In view of the violent diction and strained ornamentation we have seen, and the conscious imitation of satirical conventions, I suspect that the misogynistic poems which flourished in the twelfth century were comic in effect, if not in purpose. Perhaps they were all for show. [11]

The effects of literature like De contemptu mundi aren’t comic.  The literature of men’s sexed protests addresses real, serious issues in men’s lives.  It concerns issues such as men’s paternity interests, violence against men, men’s need for compassionate and helpful direction, and men’s inferiority in guile. Bernard of Cluny’s De contemptu mundi doesn’t broach any of these issues.  De contemptu mundi implicitly reveals contempt for men.

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[1] Bernard of Cluny, De contemptu mundi, I.1077-8, from Latin trans. Pepin (1991) p. 75.  I’ve replaced “the times are most wicked” with “the most wicked of times” for better w-alliterated rhythm.  Bernard, who is also known as Bernard of Morlaix (or Morval and related variants), wrote De Contemptu Mundi about 1140.  On Bernard and his works, Belnaves (1997) Ch. 1.

[2] Pepin (1991), intro. p. xvii.

[3] Mann (1994) p. 163.

[4] Id.

[5] De contemptu mundi, II.439-50.  In describing shameless whores walking without restraint, Bernard may have been referring to a medieval version of the post-modern slutwalkLocusta was a strong, independent businesswoman in first-century Rome.  She acquired considerable wealth working directly for the Roman Emperor Nero.  The Roman Emperor Galba (probably not related to Galbi, which is more likely a name of Roman Arabic slaves who quarried rocks) condemned Locusta to death.

[6] De contemptu mundi, II.451-2.

[7] Id. II. 459, 460, 461.  Phrases like pulchra putredo (beautiful rottenness) play in a rhetorical game that goes back to Hesiod’s Theogony and its reference to the first woman as a καλός κακός (beautiful evil).  On 12th-century Latin rhetoric disparaging woman, Pepin (1993).  A long series of paired Latin antonyms describing love occur in the 12th-century poem, “Vix nodosum valeo….”  See ll. 6-9, trans. Wetherbee (2013) pp. 521-33.

[8] This problem may have cosmic generality.  Bloch (1987), p. 19, declares that a writer “can only be defined as a woman.”  Bloch sees the exclusion of men as defining the whole literary enterprise:

The discourse of misogyny runs like a rich vein throughout the breadth of medieval literature. … it is the equation of women with the illusory that serves to identify the misogynistic with the literary. … The danger of women, according to this reading of the phenomenon of misogyny, is that of literature itself.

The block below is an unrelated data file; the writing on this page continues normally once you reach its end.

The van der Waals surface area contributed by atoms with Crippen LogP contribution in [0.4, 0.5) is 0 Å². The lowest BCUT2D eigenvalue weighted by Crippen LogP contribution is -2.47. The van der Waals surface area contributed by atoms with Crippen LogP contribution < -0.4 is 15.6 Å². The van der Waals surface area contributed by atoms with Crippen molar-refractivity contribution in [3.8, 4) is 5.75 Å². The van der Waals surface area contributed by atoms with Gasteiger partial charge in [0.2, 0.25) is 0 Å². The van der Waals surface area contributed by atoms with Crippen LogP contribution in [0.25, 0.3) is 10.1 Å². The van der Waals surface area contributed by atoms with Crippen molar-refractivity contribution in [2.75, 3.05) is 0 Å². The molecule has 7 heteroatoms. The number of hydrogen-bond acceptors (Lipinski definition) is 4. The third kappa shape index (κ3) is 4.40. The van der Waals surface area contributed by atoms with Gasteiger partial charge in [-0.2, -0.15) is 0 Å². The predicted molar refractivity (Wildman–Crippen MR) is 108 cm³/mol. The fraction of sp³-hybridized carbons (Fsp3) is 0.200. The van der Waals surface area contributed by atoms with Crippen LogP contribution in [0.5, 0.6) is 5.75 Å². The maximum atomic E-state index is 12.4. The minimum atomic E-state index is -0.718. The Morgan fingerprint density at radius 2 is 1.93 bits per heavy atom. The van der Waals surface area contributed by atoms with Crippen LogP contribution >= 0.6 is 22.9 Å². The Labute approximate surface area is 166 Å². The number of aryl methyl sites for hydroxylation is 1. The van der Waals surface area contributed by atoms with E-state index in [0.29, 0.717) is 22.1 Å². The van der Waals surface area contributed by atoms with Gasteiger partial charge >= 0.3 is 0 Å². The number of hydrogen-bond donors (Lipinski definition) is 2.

Id. pp. 1, 15, 20.  Professors could address this problem by making literature classes more welcoming to men and by encouraging more men to read fiction.  Bloch’s analysis seems to draw upon earlier work pushing fully human men to the margins:

Unlike the pusillanimous pastor he {Bernard of Cluny} does not refrain from condemning such powerful depravity for fear of losing an earthly stipend.  Yet like the meek pastor he remembers with compassion his equality in nature to those whose faults he disciplines with the rigor of zeal.  In his Christian fashion he accommodates to the iniquity of carnal lust the tears of Heraclitus and the laughter of Democritus, the alternative responses of pagan satire to the vanity of human prudence: he laments the evil woman while deriding her viciousness.  … although Bernard voices the conventional disclaimer that his diatribe is directed only against evil women and only against their sins, he nevertheless proclaims in the era of the false Christian the universality of the evil woman foreshadowed in Eve and in the licentious contemporaries of Noah and Juvenal, who now takes her part in the ambiance of iniquity which portends the coming of Christ in judgment as it anagogically had attended His coming in mercy.

Engelhardt (1964) p. 166.  Fully human men, most of whom have been low-status men, have had low social valuation throughout history.

[9] De contemptu mundi, II.517.

[10] Id. II.531-40. The metaphor of a rare bird goes back to Juvenal’s Satire 6.

[11] Pepin (1993) p. 663.


Balnaves, Francis John. 1997. Bernard of Morlaix: the literature of complaint, the Latin tradition and the twelfth-century “renaissance.” PhD thesis, Australian National University, March 1997.

Bloch, R. Howard. 1987. “Medieval Misogyny.” Representations. 20 (1): 1-24.

Engelhardt, George J. 1964.  “De Contemptu Mundi of Bernardus Morvalensis, Book 2.”  Mediaeval Studies 26: 109-152.

Mann, Jill. 1994. Review. “Ronald E. Pepin, Scorn for the World: Bernard of Cluny’s De contemptu mundi. The Latin Text with English Translation and an Introduction.” The Journal of Medieval Latin. 4 (1): 163-169.

Pepin, Ronald E., trans. 1991. Bernard of Cluny. Scorn for the world: Bernard of Cluny’s De contemptu mundi: the Latin text with English translation and an introduction. East Lansing, Mich: Colleagues Press.

Pepin, Ronald E. 1993. “The Dire Diction of Medieval Misogyny.” Latomus. 52 (3): 659-663.

Wetherbee, Winthrop, trans. 2013. Alain de Lille. Literary works. Cambridge, Mass: Harvard University Press.